Photos by Joyce Marshall
Devoted parents, passionate volunteers and dedicated fundraisers have made it possible for children with disabilities to enjoy playing sports. Or simply playing.
Fort Worth’s Frank Kent’s Dream Park, the fruition of five years of fundraising by Rachael Churchill, Corrie Watson and Sandy Mesch, opens April
15. One of Texas’ biggest inclusive playgrounds, the colorful and inviting spot in Trinity Park is filled with slides, swings, climbing features, musical elements, interactive panels and more. It includes 57,000 square feet of fenced play area and green spaces. The design goes far beyond Americans with Disabilities Act guidelines with wheelchair-friendly rubber surfacing and ramps. Churchill says that the playground, funded by private donations, will be gifted to the city of Fort Worth. To find it, enter Trinity Park from the main entrance on Fort Worth’s University Drive, and head north until you see it on the left; for more information, dreamparkfw.org. The playground will close temporarily April 22 as preparations for Mayfest begin, and will be open to festival attendees. It opens to the general public again on May 9.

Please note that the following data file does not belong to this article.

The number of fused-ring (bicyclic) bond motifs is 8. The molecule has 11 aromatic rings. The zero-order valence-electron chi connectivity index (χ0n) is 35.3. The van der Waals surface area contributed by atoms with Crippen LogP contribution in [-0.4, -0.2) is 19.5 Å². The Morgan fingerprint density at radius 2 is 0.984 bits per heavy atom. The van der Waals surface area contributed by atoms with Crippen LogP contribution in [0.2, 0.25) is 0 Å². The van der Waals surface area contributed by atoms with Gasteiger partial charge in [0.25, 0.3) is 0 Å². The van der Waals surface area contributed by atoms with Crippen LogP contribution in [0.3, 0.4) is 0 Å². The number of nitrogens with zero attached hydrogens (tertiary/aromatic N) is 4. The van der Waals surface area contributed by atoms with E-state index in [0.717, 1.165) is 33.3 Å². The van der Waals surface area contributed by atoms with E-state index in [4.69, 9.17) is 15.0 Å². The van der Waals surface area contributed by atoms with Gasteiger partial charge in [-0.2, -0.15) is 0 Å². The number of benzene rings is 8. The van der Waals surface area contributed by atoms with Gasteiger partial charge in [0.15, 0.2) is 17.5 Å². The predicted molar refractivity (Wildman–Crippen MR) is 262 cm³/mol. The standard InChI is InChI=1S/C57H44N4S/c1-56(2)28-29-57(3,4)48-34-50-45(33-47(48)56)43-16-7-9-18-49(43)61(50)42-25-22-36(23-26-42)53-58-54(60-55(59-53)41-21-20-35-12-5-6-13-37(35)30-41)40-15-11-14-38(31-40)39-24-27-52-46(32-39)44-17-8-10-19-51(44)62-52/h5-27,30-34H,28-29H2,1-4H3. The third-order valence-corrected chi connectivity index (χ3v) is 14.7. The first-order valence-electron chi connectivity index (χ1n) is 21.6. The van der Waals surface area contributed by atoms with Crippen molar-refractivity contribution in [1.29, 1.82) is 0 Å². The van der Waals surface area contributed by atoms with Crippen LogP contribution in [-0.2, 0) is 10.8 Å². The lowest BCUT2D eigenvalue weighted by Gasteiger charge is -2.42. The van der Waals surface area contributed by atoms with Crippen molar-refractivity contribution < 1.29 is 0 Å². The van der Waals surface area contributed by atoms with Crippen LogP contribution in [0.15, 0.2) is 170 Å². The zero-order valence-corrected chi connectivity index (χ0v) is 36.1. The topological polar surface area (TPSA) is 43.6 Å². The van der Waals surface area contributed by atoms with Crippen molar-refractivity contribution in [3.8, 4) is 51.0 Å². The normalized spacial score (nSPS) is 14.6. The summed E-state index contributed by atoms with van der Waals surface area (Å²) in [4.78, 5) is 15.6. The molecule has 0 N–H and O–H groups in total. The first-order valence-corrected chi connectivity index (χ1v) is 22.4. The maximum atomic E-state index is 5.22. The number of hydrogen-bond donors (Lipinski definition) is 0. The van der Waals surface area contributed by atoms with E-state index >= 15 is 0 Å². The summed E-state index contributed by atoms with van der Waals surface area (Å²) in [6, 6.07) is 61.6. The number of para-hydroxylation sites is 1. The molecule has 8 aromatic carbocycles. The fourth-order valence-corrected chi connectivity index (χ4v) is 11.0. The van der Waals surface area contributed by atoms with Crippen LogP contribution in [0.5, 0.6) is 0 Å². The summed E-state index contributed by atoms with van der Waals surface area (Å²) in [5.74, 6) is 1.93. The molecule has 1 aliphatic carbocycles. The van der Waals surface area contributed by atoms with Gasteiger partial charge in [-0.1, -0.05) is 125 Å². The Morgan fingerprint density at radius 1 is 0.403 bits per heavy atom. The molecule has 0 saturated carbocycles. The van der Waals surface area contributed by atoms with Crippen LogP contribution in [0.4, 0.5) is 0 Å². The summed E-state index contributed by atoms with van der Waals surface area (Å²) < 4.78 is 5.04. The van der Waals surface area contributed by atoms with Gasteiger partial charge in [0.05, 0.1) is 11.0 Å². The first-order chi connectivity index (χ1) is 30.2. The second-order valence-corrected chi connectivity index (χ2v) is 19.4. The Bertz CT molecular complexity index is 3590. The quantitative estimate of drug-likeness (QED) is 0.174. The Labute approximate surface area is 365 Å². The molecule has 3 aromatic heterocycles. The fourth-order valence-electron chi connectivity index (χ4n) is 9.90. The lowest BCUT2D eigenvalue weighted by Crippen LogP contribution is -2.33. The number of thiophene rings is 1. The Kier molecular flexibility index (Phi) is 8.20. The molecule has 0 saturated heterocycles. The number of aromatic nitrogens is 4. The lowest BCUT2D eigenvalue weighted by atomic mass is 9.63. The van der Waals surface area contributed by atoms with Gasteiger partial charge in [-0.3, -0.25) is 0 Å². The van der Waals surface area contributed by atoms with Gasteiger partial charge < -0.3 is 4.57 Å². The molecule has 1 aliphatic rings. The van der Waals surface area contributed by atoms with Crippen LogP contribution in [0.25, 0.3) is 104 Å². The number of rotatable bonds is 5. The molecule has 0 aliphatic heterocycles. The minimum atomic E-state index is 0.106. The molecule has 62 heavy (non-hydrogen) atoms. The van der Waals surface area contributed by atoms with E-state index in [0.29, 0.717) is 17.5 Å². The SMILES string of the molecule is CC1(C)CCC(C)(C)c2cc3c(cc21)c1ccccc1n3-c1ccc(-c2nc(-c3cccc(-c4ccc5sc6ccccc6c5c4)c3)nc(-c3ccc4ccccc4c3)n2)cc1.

Grapevine boasts a colorful accessible playground called Casey’s Clubhouse in Dove Park. Built in 1998 by Debra and Louis Tridico, the project honored their late 7-year-old daughter, Casey, whose spinal muscular atrophy meant she had to use a motorized wheelchair. In 2013, after 15 years of heavy use, the playground was rebuilt bigger and better. Now, more than five years into its rebuild, Casey’s Clubhouse remains meticulously maintained and continues to serve its purpose as a cheerful place where all children can play together on slides, swings, climbing structures, a sit-down zipline and, of course, in the fully accessible clubhouse. 1509 Hood Lane, Grapevine.